After cremation services offered in Dayton, OH, the family members and close friends of someone who has died will begin the full and, initially, intense process of grieving their loss. In a time when family members are deeply mourning the loss of their loved one, people can unintentionally make their pain and that sorrow much more intense because they say the wrong things.
People who are grieving are, first and foremost, emotionally overloaded. Even if the death of their loved one was expected, the actual event of losing someone you love can knock the wind out of your emotional sails. Every emotion you have is raw and at the surface.
Therefore, even when we’re talking with someone who is emotionally overloaded, the most seemingly innocent words we say may come across the wrong way and the reaction may not be pleasant.
It may surprise you to find, especially if you have not lost someone very close to you, that anger and grief are closely related emotions. Therefore, a bereaved person is very likely to get upset when you say something that seems to them to be trite, callous, rude, disrespectful, or dismissive.
There are many things that you can, without thinking, say after someone dies that fit into this category. Your intent is not to make the grieving person angry or to be disrespectful, callous, or dismissive, but you may not understand how to properly console someone who is bereaved.
One way to hurt the grieving with your words is to give them platitudes. Platitudes are phrases or words that have been repeated so often that it conveys thoughtlessness if you say them. The world is full of platitudes, even in grief and mourning, but they all end up causing more pain people who have lost a loved one.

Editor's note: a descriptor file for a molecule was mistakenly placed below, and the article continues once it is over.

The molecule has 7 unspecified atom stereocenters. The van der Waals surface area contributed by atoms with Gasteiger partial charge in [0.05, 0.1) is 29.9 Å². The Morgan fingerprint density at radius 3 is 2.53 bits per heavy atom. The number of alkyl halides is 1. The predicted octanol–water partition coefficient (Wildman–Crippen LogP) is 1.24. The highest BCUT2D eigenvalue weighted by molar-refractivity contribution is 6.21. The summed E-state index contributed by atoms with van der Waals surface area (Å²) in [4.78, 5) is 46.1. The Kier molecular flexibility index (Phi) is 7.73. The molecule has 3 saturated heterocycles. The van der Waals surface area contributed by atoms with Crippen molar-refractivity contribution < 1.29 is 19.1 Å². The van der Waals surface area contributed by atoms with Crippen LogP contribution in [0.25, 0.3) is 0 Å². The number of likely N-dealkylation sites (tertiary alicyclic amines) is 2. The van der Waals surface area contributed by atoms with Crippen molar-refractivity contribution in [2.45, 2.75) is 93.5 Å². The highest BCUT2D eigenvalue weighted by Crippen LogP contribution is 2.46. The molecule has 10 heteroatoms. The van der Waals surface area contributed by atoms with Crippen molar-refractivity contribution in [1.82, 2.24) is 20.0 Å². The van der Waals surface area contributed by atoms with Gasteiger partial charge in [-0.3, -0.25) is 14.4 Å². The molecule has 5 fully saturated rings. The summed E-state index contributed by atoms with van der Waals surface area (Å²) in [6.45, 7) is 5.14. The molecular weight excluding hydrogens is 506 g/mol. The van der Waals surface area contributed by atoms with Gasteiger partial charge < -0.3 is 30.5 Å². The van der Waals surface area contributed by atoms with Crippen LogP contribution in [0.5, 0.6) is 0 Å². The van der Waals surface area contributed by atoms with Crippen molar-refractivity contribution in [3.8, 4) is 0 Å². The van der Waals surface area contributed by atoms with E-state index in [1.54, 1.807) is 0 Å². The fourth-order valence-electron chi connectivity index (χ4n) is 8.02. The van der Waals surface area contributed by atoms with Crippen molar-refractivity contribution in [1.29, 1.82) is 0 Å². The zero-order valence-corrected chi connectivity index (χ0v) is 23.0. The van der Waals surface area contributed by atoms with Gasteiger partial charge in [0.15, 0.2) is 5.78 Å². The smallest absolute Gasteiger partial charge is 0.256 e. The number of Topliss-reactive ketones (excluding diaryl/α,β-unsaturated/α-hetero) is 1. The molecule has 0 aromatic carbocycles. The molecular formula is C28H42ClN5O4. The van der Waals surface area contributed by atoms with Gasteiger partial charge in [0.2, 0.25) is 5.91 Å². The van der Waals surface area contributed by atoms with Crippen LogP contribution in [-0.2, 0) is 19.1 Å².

One example of a platitude is, “They’re in a better place.” This makes grief more intense for two reasons. One reason is that it reminds the bereaved that their own place is missing someone they love. The second reason is that there is an unintended suggestion that the loved one’s place with the grieving family was inferior or defective.
Another example of a platitude is, “Everything happens for the best.” Bereaved people may logically know that for their loved one, if the dying process was long and hard, they are no longer suffering. However, emotionally the death of their loved one is not the best for them.
This platitude conveys heartlessness even though your intentions and motives behind saying these words are not meant to be heartless.
“Let me know if you need anything,” is a platitude that most people say to grieving people. In some cases, they genuinely mean it. However, bereaved people have no idea what they need right away. And, when they do know what they need, instinctively they will not ask, because this platitude has an implicit immediate time limit on it, and they will see that as having expired.
One final thing that you can say that will intensify the pain of grieving people is: “I know how you feel.” This phrase will likely trigger the anger side of grief, because, you can never really know exactly how someone else feels.
You may share a similar experience with the bereaved, such as the loss of a parent, a child, or a sibling, but that’s where your understanding ends. All of our relationships are unique and individual. In this case, you are better off saying nothing, but offering comfort and an empathetic ear.